The United States’ latest economic report showed lackluster order figures from its durable goods. The data from the previous month were heavily pressured by the plunging and declining transportation equipment demand in the same month.

The durable goods’ delivery report was tallied to be at 1.7% drop on the latter month. The figures were increasingly worrisome as most forecasts and expectations expected a 1.4% drop on the month.

On the other hand, the new order for the key U.S. made capital goods managed to surge pas most forecasts and expectations for the month of April. The shipments from the same period also managed to catch a massive rebound after depleting figures last March.

According to analysts, the better-than-expected shipment performance suggests a booming business spending on equipment. The figures seem to push great performance after having major and minor road blocks along the end of the first quarter.


April’s Economic Performance and Data

Furthermore, the Commerce Department also published a note on the surging performance for the orders for non-defense capital goods. The figures exclude the aircraft shipment. The orders managed to hit a flat 1.0% increase on the previous month. It managed to pick up some pace after dipping last March by a total of 0.9%.

The positive business spending continues bullish run after having a favorable boost from the current administration last January. President Trump’s massive $1.5 trillion income tax cut package gave the local business spending a huge boost. Furthermore, the government also cuts the corporate tax from 35% to a respectable 21%.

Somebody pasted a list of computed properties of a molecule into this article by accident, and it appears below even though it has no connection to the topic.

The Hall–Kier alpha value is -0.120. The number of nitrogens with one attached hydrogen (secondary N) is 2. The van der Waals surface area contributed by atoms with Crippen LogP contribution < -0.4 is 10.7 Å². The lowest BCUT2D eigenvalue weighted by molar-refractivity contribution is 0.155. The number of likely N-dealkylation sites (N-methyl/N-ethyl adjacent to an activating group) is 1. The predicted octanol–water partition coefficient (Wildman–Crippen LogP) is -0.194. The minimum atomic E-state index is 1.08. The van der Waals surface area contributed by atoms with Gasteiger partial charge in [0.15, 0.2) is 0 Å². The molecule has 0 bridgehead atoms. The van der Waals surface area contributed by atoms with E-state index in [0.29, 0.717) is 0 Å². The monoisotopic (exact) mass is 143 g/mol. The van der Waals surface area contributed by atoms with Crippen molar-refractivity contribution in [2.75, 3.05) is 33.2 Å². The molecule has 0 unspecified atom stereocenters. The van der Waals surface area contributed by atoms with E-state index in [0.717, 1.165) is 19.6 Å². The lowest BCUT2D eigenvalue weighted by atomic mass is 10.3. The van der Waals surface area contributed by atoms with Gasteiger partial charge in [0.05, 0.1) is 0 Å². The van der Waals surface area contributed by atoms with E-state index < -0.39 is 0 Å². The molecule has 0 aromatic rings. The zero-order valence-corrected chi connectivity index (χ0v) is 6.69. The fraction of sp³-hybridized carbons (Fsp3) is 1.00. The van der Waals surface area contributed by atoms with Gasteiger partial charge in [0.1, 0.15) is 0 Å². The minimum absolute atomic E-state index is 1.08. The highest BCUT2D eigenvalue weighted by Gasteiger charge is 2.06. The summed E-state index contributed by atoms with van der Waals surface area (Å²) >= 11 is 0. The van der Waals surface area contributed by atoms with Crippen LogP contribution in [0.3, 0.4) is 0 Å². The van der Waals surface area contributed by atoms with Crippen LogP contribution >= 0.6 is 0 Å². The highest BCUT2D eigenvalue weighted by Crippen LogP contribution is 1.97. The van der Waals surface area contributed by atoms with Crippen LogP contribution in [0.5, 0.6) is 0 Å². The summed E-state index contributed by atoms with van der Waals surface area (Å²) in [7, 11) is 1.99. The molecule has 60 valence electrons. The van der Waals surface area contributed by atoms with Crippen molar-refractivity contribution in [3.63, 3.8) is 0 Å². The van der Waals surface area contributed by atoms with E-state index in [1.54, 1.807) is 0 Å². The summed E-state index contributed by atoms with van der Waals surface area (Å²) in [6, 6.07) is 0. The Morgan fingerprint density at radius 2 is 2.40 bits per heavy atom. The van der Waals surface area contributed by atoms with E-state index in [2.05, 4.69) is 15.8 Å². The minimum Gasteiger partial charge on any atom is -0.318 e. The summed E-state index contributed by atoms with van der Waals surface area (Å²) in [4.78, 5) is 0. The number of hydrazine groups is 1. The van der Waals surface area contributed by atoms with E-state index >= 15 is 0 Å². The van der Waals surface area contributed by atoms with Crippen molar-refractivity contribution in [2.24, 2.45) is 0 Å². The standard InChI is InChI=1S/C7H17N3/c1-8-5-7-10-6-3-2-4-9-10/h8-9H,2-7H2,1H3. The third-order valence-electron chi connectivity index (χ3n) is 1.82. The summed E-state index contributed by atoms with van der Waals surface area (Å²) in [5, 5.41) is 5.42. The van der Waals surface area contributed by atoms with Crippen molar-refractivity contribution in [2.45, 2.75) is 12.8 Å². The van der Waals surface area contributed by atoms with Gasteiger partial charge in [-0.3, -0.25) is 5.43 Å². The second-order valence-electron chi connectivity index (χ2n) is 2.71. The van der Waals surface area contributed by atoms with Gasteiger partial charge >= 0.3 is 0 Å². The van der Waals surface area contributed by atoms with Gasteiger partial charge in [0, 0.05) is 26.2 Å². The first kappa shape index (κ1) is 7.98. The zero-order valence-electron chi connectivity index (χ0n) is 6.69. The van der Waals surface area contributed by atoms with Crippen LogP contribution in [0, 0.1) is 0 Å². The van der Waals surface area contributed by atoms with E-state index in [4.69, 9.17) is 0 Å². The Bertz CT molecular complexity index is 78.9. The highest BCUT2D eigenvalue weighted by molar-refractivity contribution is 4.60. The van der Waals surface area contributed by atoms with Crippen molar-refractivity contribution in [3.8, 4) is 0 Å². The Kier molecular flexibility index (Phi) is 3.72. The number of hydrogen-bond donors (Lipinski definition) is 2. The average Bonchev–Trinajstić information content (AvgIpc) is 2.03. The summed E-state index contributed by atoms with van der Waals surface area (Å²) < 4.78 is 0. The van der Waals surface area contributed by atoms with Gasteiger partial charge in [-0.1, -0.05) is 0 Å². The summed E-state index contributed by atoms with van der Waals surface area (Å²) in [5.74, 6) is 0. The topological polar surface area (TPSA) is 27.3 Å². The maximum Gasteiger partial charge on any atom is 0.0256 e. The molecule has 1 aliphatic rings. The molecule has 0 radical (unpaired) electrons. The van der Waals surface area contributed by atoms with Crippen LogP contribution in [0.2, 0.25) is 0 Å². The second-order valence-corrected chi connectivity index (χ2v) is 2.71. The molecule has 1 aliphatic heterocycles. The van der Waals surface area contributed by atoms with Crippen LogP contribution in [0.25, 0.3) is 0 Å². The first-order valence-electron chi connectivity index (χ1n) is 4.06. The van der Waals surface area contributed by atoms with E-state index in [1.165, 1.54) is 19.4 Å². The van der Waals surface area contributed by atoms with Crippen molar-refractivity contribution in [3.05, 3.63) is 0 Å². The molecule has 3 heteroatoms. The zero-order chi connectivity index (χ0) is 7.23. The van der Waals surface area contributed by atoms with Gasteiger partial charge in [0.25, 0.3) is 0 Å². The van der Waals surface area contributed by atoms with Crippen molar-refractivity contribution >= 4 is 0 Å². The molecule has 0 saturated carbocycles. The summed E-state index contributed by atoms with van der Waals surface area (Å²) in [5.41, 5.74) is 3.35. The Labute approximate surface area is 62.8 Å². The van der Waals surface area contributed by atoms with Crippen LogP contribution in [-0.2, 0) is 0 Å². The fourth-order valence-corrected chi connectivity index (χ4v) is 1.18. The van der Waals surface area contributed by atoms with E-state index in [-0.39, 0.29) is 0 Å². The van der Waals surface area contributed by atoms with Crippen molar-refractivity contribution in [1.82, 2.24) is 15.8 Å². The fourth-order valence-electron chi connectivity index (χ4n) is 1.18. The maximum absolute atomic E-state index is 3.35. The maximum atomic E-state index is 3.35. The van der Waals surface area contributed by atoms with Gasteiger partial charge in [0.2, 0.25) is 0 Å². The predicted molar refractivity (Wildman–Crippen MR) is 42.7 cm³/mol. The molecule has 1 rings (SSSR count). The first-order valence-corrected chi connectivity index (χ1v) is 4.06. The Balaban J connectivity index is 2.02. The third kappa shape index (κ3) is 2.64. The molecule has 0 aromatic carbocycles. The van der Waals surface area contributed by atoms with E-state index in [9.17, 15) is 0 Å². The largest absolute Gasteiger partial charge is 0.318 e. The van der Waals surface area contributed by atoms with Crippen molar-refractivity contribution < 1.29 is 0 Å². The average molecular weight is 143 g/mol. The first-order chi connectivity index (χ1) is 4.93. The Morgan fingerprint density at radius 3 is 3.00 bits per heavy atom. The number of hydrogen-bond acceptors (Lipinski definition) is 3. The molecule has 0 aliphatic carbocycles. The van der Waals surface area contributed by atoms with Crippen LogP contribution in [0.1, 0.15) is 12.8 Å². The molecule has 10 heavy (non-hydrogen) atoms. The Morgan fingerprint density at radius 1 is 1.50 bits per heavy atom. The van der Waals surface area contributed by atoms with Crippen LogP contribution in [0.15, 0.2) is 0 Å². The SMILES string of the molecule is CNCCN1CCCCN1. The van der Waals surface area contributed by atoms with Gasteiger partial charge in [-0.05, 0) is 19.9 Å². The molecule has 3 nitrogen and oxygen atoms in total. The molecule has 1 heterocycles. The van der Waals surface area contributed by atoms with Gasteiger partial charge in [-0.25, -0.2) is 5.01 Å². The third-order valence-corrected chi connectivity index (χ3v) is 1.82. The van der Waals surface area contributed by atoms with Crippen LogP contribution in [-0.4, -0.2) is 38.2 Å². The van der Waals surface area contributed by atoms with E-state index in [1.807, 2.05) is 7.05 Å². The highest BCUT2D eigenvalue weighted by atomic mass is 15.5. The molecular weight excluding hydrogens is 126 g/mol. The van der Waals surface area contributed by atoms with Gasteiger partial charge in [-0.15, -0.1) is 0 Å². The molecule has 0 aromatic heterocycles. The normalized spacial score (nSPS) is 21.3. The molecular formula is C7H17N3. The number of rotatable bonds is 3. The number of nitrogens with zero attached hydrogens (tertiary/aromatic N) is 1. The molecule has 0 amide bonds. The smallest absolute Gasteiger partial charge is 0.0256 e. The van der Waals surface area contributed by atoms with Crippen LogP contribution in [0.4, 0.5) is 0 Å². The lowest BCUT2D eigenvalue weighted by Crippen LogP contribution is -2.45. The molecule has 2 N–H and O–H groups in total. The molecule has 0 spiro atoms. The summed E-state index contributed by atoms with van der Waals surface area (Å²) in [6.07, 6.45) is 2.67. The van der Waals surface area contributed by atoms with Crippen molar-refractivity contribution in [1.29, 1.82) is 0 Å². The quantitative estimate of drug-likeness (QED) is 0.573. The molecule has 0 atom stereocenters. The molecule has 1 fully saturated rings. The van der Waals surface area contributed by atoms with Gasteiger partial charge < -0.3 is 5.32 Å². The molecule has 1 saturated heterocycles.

The strong economy is also enticing a lot of new opportunities, increasing the investments locally and the equipment spending figures. The strong oil prices also continue to push a massive positivity on the local economy.

Electrical equipment, appliances, and components orders managed to extend great performance from the latter month, increasing by a total of 2.6%. The orders managed to ride from their previous increase last March which was at 2.4%.

Orders from computers and electronics products also gained an ample popularity over the previous month, gaining a total of 1.1%. The fabricated metals orders were also bullish, surging by a flat 2.0% increase.

On the other hand, the orders for the machinery were lackluster on the previous quarter. The orders drop by a whopping 0.8%, another pile that would add up to March’s previous performance which was a massive 3.2% decline.

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